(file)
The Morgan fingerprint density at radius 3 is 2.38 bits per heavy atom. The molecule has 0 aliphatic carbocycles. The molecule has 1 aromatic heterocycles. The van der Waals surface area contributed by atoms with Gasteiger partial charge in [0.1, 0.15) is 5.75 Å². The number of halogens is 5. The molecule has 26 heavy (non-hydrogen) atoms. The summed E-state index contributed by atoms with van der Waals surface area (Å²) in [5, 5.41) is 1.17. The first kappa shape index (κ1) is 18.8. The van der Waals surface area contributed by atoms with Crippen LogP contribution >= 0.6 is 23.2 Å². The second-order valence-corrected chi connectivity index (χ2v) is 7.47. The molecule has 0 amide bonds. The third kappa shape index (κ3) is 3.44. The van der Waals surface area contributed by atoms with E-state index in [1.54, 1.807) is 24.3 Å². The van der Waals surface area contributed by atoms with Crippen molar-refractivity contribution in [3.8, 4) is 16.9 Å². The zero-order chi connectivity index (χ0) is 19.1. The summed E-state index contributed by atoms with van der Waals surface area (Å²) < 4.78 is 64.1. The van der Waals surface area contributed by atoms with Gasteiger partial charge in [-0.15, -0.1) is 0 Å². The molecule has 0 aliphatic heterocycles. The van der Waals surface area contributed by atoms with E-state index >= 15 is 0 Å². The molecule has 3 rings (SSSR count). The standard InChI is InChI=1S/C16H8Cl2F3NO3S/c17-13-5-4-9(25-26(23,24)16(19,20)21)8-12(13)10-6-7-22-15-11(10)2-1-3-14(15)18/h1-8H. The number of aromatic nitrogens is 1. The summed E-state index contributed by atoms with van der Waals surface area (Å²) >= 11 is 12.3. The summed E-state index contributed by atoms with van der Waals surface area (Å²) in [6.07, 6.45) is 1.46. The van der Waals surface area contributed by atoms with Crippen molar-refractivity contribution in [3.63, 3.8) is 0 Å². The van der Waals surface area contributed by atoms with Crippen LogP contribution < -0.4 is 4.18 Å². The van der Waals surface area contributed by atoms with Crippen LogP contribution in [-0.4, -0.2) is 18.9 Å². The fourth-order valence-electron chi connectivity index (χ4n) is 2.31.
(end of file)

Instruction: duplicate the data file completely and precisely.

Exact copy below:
The Morgan fingerprint density at radius 3 is 2.38 bits per heavy atom. The molecule has 0 aliphatic carbocycles. The molecule has 1 aromatic heterocycles. The van der Waals surface area contributed by atoms with Gasteiger partial charge in [0.1, 0.15) is 5.75 Å². The number of halogens is 5. The molecule has 26 heavy (non-hydrogen) atoms. The summed E-state index contributed by atoms with van der Waals surface area (Å²) in [5, 5.41) is 1.17. The first kappa shape index (κ1) is 18.8. The van der Waals surface area contributed by atoms with Crippen LogP contribution >= 0.6 is 23.2 Å². The second-order valence-corrected chi connectivity index (χ2v) is 7.47. The molecule has 0 amide bonds. The third kappa shape index (κ3) is 3.44. The van der Waals surface area contributed by atoms with E-state index in [1.54, 1.807) is 24.3 Å². The van der Waals surface area contributed by atoms with Crippen molar-refractivity contribution in [3.8, 4) is 16.9 Å². The zero-order chi connectivity index (χ0) is 19.1. The summed E-state index contributed by atoms with van der Waals surface area (Å²) < 4.78 is 64.1. The van der Waals surface area contributed by atoms with Gasteiger partial charge in [-0.15, -0.1) is 0 Å². The molecule has 0 aliphatic heterocycles. The van der Waals surface area contributed by atoms with E-state index >= 15 is 0 Å². The molecule has 3 rings (SSSR count). The standard InChI is InChI=1S/C16H8Cl2F3NO3S/c17-13-5-4-9(25-26(23,24)16(19,20)21)8-12(13)10-6-7-22-15-11(10)2-1-3-14(15)18/h1-8H. The number of aromatic nitrogens is 1. The summed E-state index contributed by atoms with van der Waals surface area (Å²) >= 11 is 12.3. The summed E-state index contributed by atoms with van der Waals surface area (Å²) in [6.07, 6.45) is 1.46. The van der Waals surface area contributed by atoms with Crippen molar-refractivity contribution in [3.63, 3.8) is 0 Å². The van der Waals surface area contributed by atoms with Crippen LogP contribution < -0.4 is 4.18 Å². The van der Waals surface area contributed by atoms with Crippen LogP contribution in [-0.4, -0.2) is 18.9 Å². The fourth-order valence-electron chi connectivity index (χ4n) is 2.31.